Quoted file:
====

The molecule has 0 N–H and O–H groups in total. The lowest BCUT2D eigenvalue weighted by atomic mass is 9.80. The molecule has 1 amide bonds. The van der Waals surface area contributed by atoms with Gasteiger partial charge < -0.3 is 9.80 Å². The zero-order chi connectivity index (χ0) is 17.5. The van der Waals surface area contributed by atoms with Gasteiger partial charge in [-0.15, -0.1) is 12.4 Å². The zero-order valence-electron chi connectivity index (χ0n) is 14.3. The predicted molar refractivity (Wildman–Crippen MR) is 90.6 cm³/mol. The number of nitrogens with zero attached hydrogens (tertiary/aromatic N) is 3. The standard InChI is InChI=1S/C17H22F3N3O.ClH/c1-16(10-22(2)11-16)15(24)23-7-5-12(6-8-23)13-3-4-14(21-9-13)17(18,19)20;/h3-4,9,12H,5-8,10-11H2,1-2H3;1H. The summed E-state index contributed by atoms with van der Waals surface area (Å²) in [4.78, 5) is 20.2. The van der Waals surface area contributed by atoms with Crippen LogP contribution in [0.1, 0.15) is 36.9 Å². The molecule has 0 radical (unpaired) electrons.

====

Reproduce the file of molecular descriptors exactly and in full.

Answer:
The molecule has 0 N–H and O–H groups in total. The lowest BCUT2D eigenvalue weighted by atomic mass is 9.80. The molecule has 1 amide bonds. The van der Waals surface area contributed by atoms with Gasteiger partial charge < -0.3 is 9.80 Å². The zero-order chi connectivity index (χ0) is 17.5. The van der Waals surface area contributed by atoms with Gasteiger partial charge in [-0.15, -0.1) is 12.4 Å². The zero-order valence-electron chi connectivity index (χ0n) is 14.3. The predicted molar refractivity (Wildman–Crippen MR) is 90.6 cm³/mol. The number of nitrogens with zero attached hydrogens (tertiary/aromatic N) is 3. The standard InChI is InChI=1S/C17H22F3N3O.ClH/c1-16(10-22(2)11-16)15(24)23-7-5-12(6-8-23)13-3-4-14(21-9-13)17(18,19)20;/h3-4,9,12H,5-8,10-11H2,1-2H3;1H. The summed E-state index contributed by atoms with van der Waals surface area (Å²) in [4.78, 5) is 20.2. The van der Waals surface area contributed by atoms with Crippen LogP contribution in [0.1, 0.15) is 36.9 Å². The molecule has 0 radical (unpaired) electrons.